The nutrients phosphorus and nitrogen are limiting factors of algae growth, meaning algae will grow until the supply of these nutrients is used up. Therefore, nutrient pollution from sources such as fertilizer runoff, animal waste, septic systems, and stormwater runoff adds additional nutrients to a waterbody and promotes algae growth beyond what would naturally be possible. Warming water and more intense rainfall events as a result of climate change also create more favourable growing conditions.

In most cases, algae blooms are simply considered a nuisance, potentially impeding recreational opportunities, exhibiting an unpleasant odour, and creating an eyesore. In some cases, certain species of cyanobacteria come together to form clusters and release toxins that pose a threat to humans and animals, these are called harmful algal blooms (HABs). Recent studies have found that nitrogen, in particular, can increase toxin production in Microcystis blooms, but at different rates depending on the form of nitrogen.

Identifying Harmful Algal Blooms

While not overly common, there are reports of HABs in the biosphere and surrounding area every few years. In the biosphere region, HABs are made up of cyanobacteria, also known as blue-green algae. There are roughly 80 species of cyanobacteria that produce toxins and it is important to note that HABs occur only when algae are capable of producing toxins that are harmful to humans, animals, and the environment (blooms without the presence of toxins are simply nuisance blooms and not considered HABs). Unfortunately, you cannot definitively distinguish a nuisance algal bloom (one without toxins) from a harmful algal bloom (one with toxins) based on the appearance of the water alone.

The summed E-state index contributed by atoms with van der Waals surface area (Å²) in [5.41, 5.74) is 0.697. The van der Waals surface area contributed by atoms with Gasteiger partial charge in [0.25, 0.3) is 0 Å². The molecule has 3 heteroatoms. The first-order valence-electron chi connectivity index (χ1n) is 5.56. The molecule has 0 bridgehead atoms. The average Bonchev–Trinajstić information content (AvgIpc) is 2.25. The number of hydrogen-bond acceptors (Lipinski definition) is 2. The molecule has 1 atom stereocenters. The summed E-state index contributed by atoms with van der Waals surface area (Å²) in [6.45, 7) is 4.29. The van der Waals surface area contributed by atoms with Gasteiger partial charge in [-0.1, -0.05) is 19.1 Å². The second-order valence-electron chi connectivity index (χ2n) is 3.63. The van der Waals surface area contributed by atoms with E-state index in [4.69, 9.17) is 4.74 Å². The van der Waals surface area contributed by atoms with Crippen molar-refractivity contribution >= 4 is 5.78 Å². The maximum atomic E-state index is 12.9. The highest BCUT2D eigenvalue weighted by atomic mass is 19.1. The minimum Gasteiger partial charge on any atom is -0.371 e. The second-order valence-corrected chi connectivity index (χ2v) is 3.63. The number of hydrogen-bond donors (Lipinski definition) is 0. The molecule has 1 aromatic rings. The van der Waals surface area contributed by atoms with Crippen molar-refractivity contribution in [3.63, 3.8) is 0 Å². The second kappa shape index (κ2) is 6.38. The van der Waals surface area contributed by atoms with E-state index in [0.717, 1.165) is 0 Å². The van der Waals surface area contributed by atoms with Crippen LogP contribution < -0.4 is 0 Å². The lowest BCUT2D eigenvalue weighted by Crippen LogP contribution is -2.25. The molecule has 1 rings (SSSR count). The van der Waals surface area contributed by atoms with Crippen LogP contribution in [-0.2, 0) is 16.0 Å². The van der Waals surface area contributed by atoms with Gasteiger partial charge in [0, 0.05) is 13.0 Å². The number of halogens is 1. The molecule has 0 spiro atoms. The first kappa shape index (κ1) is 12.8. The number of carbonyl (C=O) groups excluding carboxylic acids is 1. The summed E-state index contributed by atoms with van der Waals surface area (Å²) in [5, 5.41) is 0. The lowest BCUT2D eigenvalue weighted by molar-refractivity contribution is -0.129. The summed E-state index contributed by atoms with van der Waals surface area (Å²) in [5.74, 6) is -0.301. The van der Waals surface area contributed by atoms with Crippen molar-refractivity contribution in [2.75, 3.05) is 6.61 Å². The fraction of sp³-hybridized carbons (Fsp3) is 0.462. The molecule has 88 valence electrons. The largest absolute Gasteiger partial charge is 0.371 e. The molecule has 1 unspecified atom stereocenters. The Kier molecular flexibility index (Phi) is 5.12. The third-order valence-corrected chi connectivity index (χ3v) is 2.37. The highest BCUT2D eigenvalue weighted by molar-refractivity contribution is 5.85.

Blooms of cyanobacteria most often appear bright green, but can also present in shades of blue, red, pink, purple, or milky white. HABs vary in appearance, with descriptions including spilled paint, pea soup, floating scums, mats, sheens, clumps, and streaks. Although the presence and concentration of toxins cannot be confirmed without proper testing, the most toxic HABs typically take the form of scums or mats. In addition to being an eyesore, these blooms can emit an odour comparable to rotting eggs.

Algae blooms are a collection of living organisms that move with currents and evolve over time. Because of this, the look, size, and even toxicity of a bloom can change quickly. While HABs most commonly form in warm, nutrient-rich lakes, due to the adaptability of cyanobacteria, they can also be found in cold water, nutrient-poor areas, and in rivers and streams. 

 If you detect a suspected harmful algal bloom:

  1. Stop drinking, using, and swimming in the water.
  2. Don’t let pets near the water.
  3. Submit a report online or contact the Spills Action Centre 24 hours a day, 7 days a week: Toll-free: 1-866-MOE-TIPS (663-8477).

Negative Impacts of Algal Blooms